Ballana E, Senserrich J, Pauls E, Faner R, Mercader JM, Uyttebroeck F, Palou E, Mena MP, Grau E, Clotet B, Ruiz L, Telenti A, Ciuffi A, Este JA: ZNRD1 (zinc ribbon domain-containing 1) is a host cellular factor that influences HIV-1 replication and disease progression. Clin Infect Dis. 2010, 50 (7): 1022-1032.
Biris N, Tomashevski A, Bhattacharya A, Diaz-Griffero F, Ivanov DN: Rhesus monkey TRIM5alpha SPRY domain recognizes multiple epitopes that span several capsid monomers on the surface of the HIV-1 mature viral core. J Mol Biol. 2013, 425 (24): 5032-5044.
Li X, Kim J, Song B, Finzi A, Pacheco B, Sodroski J: Virus-specific effects of TRIM5alpha(rh) RING domain functions on restriction of retroviruses. J Virol. 2013, 87 (13): 7234-7245.
Kovalskyy DB, Ivanov DN: Recognition of the HIV capsid by the TRIM5alpha restriction factor is mediated by a subset of pre-existing conformations of the TRIM5alpha SPRY domain. Biochemistry. 2014, 53 (9): 1466-1476.
Sherry ST, Ward MH, Kholodov M, Baker J, Phan L, Smigielski EM, Sirotkin K: dbSNP: the NCBI database of genetic variation. Nucleic Acids Res. 2001, 29 (1): 308-311.
Sherry ST, Ward M, Sirotkin K: Use of molecular variation in the NCBI dbSNP database. Hum Mutat. 2000, 15 (1): 68-75.
Barrett JC, Fry B, Maller J, Daly MJ: Haploview: analysis and visualization of LD and haplotype maps. Bioinformatics. 2005, 21 (2): 263-265.
Tindall EA, Petersen DC, Nikolaysen S, Miller W, Schuster SC, Hayes VM: Interpretation of custom designed Illumina genotype cluster plots for targeted association studies and next-generation sequence validation. BMC Res Notes. 2010, 3: 39.
Gabriel SB, Schaffner SF, Nguyen H, Moore JM, Roy J, Blumenstiel B, Higgins J, DeFelice M, Lochner A, Faggart M, Liu-Cordero SN, Rotimi C, Adeyemo A, Cooper R, Ward R, Lander ES, Daly MJ, Altshuler D: The structure of haplotype blocks in the human genome. Science. 2002, 296 (5576): 2225-2229.
Stephens M, Smith NJ, Donnelly P: A new statistical method for haplotype reconstruction from population data. Am J Hum Genet. 2001, 68 (4): 978-989.
Stephens M, Donnelly P: A comparison of bayesian methods for haplotype reconstruction from population genotype data. Am J Hum Genet. 2003, 73 (5): 1162-1169.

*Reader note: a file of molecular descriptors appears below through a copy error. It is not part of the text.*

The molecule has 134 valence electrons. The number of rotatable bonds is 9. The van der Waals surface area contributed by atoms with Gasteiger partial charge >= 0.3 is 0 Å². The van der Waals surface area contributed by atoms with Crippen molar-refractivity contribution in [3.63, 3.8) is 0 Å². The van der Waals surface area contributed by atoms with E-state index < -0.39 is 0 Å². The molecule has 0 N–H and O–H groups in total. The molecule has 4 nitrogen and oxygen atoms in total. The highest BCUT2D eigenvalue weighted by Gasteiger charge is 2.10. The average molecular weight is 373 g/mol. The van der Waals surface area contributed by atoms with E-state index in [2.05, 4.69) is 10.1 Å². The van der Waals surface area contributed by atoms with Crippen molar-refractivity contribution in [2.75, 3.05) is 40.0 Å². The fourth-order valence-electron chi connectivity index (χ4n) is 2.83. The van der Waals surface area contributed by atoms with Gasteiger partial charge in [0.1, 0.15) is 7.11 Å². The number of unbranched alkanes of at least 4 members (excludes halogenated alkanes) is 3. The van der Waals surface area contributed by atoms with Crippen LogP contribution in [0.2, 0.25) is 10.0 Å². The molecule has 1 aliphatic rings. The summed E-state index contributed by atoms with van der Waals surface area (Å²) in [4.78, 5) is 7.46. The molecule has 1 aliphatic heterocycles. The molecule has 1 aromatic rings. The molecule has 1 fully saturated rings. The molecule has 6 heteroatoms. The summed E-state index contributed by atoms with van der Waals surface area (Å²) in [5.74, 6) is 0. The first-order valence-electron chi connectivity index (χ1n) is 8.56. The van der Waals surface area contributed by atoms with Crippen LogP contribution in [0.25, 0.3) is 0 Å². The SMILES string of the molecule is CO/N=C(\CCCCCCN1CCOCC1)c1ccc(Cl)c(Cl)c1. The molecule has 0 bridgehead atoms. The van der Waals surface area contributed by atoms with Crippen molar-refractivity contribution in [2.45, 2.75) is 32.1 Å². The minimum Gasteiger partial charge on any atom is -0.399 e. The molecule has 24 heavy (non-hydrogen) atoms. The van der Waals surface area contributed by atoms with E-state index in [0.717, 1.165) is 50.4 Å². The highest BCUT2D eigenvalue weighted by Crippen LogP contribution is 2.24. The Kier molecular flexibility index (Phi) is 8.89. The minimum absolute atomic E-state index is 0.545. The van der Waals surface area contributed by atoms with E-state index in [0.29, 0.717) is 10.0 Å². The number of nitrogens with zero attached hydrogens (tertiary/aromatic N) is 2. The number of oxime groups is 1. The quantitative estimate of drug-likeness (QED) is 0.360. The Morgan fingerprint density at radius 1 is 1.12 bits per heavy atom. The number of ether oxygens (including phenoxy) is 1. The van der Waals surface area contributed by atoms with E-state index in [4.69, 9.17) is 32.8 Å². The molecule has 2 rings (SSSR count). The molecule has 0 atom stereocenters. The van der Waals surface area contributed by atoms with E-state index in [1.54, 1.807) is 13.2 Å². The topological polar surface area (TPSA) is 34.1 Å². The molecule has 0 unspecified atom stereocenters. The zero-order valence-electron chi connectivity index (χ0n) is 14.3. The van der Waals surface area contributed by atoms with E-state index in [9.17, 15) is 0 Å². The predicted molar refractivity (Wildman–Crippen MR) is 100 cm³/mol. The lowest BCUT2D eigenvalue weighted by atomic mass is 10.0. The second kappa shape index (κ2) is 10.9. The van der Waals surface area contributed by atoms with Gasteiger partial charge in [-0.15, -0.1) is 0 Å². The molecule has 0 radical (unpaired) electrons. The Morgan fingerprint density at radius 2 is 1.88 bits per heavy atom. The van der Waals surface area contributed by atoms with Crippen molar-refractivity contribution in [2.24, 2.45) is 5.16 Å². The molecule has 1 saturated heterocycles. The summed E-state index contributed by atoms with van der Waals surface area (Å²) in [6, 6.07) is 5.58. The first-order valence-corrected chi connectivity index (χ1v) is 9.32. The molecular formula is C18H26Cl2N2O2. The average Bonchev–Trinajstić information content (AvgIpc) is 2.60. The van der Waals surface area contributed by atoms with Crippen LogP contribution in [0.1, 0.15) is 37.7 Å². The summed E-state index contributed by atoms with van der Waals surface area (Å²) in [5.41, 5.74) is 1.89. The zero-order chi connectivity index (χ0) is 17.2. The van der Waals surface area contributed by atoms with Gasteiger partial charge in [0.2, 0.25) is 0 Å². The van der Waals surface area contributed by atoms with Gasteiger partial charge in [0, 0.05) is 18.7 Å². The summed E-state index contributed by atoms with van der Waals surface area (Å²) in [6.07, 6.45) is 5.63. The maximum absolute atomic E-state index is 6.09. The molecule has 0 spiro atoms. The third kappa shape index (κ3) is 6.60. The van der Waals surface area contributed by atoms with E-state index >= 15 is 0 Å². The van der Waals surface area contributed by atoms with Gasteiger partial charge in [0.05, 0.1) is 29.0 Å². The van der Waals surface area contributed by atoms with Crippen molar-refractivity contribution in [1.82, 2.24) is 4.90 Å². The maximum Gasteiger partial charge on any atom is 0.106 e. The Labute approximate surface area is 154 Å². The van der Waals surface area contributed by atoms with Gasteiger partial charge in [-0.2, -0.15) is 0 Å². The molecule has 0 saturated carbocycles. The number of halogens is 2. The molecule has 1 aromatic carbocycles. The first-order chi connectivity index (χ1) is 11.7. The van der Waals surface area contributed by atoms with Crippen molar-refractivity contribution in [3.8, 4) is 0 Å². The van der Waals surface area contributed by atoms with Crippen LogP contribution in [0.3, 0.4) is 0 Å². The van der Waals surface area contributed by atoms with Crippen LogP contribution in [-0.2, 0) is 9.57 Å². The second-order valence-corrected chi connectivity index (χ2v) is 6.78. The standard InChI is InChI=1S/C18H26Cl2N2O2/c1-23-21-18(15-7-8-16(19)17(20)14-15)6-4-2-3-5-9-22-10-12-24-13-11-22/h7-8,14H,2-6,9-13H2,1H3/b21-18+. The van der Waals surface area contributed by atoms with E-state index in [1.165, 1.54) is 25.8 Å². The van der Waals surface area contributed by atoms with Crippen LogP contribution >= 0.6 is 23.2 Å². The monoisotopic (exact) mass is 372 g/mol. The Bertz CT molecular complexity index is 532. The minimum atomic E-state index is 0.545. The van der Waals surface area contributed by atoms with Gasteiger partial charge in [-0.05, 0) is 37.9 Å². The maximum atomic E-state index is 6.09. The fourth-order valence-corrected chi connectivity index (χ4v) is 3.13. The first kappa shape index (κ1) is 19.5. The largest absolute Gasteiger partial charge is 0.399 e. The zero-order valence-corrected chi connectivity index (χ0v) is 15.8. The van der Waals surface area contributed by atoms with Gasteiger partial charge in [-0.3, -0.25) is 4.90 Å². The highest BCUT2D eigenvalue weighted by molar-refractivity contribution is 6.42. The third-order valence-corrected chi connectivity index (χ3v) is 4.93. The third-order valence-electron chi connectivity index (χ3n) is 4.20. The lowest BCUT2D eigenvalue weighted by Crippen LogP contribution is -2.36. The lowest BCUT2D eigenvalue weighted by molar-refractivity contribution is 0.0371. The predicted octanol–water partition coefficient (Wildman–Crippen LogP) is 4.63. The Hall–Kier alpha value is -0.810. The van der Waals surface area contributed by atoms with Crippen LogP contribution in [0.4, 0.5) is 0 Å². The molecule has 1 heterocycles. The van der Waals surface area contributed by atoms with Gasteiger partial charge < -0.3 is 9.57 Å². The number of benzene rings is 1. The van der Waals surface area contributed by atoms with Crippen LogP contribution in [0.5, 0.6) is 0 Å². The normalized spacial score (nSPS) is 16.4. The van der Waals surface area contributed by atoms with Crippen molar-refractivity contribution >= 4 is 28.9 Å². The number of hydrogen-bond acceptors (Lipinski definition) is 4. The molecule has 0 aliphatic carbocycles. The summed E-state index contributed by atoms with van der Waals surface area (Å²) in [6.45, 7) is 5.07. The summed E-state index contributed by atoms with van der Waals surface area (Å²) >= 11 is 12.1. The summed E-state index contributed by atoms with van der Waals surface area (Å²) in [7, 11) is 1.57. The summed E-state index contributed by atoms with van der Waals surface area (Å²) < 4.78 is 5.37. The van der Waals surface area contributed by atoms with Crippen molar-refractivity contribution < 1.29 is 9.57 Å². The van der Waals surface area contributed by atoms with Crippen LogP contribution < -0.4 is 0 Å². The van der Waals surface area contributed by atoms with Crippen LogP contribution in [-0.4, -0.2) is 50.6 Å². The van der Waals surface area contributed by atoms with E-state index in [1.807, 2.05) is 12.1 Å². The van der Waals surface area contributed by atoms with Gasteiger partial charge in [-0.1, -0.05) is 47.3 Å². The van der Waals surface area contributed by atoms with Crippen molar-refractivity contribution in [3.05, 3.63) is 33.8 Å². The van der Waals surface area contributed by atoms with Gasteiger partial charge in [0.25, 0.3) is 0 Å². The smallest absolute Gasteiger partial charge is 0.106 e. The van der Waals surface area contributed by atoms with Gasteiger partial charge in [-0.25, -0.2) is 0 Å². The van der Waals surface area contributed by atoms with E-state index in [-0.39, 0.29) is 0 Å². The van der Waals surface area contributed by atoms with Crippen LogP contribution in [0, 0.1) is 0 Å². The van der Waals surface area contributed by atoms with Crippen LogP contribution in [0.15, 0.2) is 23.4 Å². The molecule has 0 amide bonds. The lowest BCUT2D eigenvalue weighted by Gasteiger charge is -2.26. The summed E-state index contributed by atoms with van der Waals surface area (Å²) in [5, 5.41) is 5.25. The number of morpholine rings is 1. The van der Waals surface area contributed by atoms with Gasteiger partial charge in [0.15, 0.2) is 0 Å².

Liu X, Du L, Feng R: c-Src regulates cell cycle proteins expression through protein kinase B/glycogen synthase kinase 3 beta and extracellular signal-regulated kinases 1/2 pathways in MCF-7 cells. Acta Biochim Biophys Sin (Shanghai). 2013, 45 (7): 586-592.
Tang SW, Chen CY, Klase Z, Zane L, Jeang KT: The cellular autophagy pathway modulates HTLV-1 replication. J Virol. 2012, 87 (3): 1699-1707.
Zane L, Yasunaga J, Mitagami Y, Yedavalli V, Tang SW, Chen CY, Ratner L, Lu X, Jeang KT: Wip1 and p53 contribute to HTLV-1 Tax-induced tumorigenesis. Retrovirology. 2012, 9: 114.
Zhang Q, Jeang KT: Long noncoding RNAs and viral infections. BioMedicine. 2013, 3 (1): 34-42.
Liu X, Feng R: Inhibition of epithelial to mesenchymal transition in metastatic breast carcinoma cells by c-Src suppression. Acta Biochim Biophys Sin (Shanghai). 2010, 42 (7): 496-501.
Liu X, Feng R, Du L: The role of enoyl-CoA hydratase short chain 1 and peroxiredoxin 3 in PP2-induced apoptosis in human breast cancer MCF-7 cells. FEBS Lett. 2010, 584 (14): 3185-3192.
The authors wish to thank the Infectious Disease Section, Department of Internal Medicine, China Medical University Hospital (CMUH) for administrative assistance. We also thank Drs. Ya-Hui Chi, Zachary Klase, and Willy W. L. Hong for technical help and suggestions.
Financial support for this research was provided by CMU (CMU100-S-01), CMUH (DMR-103-039; DMR-103-100), and the Republic of China National Science Council (NSC100-2320-B-039-012-MY3).
The authors declare that they have no competing interests.
YJL, CYC, KTJ, XL, and FJT conceived and designed the experiments. CYC, THL, CCL, SMH, and CWL performed the experiments. HT, WKC, and JHC analyzed the data. CYC, XL, JHW, CHH, MWH, and TJH contributed reagents/materials/analysis tools. YJL, XL, and TJH wrote the manuscript. All the authors have read and approved the final manuscript.
Ying-Ju Lin, Chia-Yen Chen contributed equally to this work.
Electronic supplementary material
About this article
Cite this article
Lin, YJ., Chen, CY., Jeang, KT. et al. Ring finger protein 39 genetic variants associate with HIV-1 plasma viral loads and its replication in cell culture. Cell Biosci 4, 40 (2014). https://doi.org/10.1186/2045-3701-4-40
- HIV-1 viral load
- Single nucleotide polymorphism
- Viral replication